EurWORK European Observatory of Working Life

New rules on workplace privacy come into force

About

Country: 
Finland
Author: 
Aleksi Kuusisto

Legislation on workplace privacy was reformed in Finland in October 2004. The new rules, governing drug tests, video surveillance and e-mail privacy, are in accordance with the proposals of the social partners. These issues are now increasingly to be determined through workplace-level bargaining.

The Act on the Protection of Privacy in Working Life (759/2004) came into force on 1 October 2004. It incorporates all of the proposals made unanimously by a tripartite working group in June 2003 (FI0307203F). These included the prohibition of routine drug tests, restrictions on the right of video surveillance, and the guaranteeing of limited e-mail privacy for workers. The Act also stipulates that the regulation of these issues is to take place through bargaining and consultation procedures at workplace level, as laid down in the Act on Cooperation within Undertakings (725/1978) (FI0309203T) and the Act on Cooperation in Government Departments and Agencies (651/1988). Employers are to discuss with worker representatives which groups of employees may be demanded to take drug tests, how video monitoring is implemented, and in what cases the employer may read workers’ e-mails.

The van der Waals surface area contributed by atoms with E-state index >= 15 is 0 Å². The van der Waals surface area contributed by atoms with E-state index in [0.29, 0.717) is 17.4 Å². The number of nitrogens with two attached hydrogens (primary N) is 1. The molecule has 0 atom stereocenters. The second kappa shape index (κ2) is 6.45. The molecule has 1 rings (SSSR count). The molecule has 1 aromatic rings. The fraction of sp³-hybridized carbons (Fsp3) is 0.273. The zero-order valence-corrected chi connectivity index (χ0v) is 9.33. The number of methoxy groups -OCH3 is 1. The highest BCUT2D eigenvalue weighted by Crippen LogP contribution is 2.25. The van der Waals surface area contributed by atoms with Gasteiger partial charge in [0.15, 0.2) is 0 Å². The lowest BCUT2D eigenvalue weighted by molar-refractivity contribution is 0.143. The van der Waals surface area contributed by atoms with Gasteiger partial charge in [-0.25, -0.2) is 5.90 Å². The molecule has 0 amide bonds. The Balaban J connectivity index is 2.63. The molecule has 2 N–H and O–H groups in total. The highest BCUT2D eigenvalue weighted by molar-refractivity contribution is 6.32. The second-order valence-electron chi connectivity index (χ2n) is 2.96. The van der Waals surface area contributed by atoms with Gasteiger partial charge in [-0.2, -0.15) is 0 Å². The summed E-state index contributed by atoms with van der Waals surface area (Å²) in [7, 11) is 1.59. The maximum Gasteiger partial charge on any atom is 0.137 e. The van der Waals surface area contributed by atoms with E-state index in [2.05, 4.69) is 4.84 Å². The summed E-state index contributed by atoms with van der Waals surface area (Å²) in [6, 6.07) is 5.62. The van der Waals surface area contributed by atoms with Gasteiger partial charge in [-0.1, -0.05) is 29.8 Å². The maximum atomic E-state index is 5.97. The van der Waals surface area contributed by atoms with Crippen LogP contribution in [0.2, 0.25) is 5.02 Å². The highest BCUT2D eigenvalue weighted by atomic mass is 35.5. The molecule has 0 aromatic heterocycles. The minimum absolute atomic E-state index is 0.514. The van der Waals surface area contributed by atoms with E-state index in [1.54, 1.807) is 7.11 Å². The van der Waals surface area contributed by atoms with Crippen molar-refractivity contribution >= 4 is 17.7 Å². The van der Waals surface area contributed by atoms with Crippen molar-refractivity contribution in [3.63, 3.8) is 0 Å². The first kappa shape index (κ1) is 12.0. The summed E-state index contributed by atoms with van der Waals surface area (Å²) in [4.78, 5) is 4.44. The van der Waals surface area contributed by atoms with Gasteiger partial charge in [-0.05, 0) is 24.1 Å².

The Central Organisation of Finnish Trade Unions (Suomen Ammattiliittojen Keskusjärjestö, SAK) welcomed the new rules on workplace privacy. It argued that they provide workers with increased legal protection and that it is very important that the rules must be bargained over. SAK also stated that the Act on the Protection of Privacy in Working Life is first of its kind in the EU, in that drug tests for instance are not as yet regulated by legislation in the other Member States.